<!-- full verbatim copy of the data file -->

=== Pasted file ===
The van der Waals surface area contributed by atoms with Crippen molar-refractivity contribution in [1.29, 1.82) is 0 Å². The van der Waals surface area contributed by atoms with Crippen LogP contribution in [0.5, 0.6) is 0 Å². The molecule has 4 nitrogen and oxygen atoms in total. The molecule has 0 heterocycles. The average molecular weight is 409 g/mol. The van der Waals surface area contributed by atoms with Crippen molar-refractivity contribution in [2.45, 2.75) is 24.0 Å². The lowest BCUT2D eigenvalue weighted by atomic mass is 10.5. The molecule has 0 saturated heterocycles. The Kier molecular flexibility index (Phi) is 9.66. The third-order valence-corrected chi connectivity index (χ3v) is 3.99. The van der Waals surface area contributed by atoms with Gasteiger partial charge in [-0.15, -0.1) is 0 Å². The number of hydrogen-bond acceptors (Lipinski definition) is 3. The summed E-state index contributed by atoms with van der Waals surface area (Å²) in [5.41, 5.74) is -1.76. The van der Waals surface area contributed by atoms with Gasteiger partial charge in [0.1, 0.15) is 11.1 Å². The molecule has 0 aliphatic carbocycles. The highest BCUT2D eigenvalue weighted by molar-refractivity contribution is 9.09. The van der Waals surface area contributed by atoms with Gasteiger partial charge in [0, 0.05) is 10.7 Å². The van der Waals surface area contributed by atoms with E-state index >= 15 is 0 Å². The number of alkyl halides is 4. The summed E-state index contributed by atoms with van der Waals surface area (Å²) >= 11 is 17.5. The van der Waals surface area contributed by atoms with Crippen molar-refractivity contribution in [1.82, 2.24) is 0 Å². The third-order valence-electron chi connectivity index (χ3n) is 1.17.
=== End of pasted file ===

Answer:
The van der Waals surface area contributed by atoms with Crippen molar-refractivity contribution in [1.29, 1.82) is 0 Å². The van der Waals surface area contributed by atoms with Crippen LogP contribution in [0.5, 0.6) is 0 Å². The molecule has 4 nitrogen and oxygen atoms in total. The molecule has 0 heterocycles. The average molecular weight is 409 g/mol. The van der Waals surface area contributed by atoms with Crippen molar-refractivity contribution in [2.45, 2.75) is 24.0 Å². The lowest BCUT2D eigenvalue weighted by atomic mass is 10.5. The molecule has 0 saturated heterocycles. The Kier molecular flexibility index (Phi) is 9.66. The third-order valence-corrected chi connectivity index (χ3v) is 3.99. The van der Waals surface area contributed by atoms with Gasteiger partial charge in [-0.15, -0.1) is 0 Å². The number of hydrogen-bond acceptors (Lipinski definition) is 3. The summed E-state index contributed by atoms with van der Waals surface area (Å²) in [5.41, 5.74) is -1.76. The van der Waals surface area contributed by atoms with Gasteiger partial charge in [0.1, 0.15) is 11.1 Å². The molecule has 0 aliphatic carbocycles. The highest BCUT2D eigenvalue weighted by molar-refractivity contribution is 9.09. The van der Waals surface area contributed by atoms with Gasteiger partial charge in [0, 0.05) is 10.7 Å². The van der Waals surface area contributed by atoms with E-state index >= 15 is 0 Å². The number of alkyl halides is 4. The summed E-state index contributed by atoms with van der Waals surface area (Å²) >= 11 is 17.5. The van der Waals surface area contributed by atoms with Crippen molar-refractivity contribution in [1.82, 2.24) is 0 Å². The third-order valence-electron chi connectivity index (χ3n) is 1.17.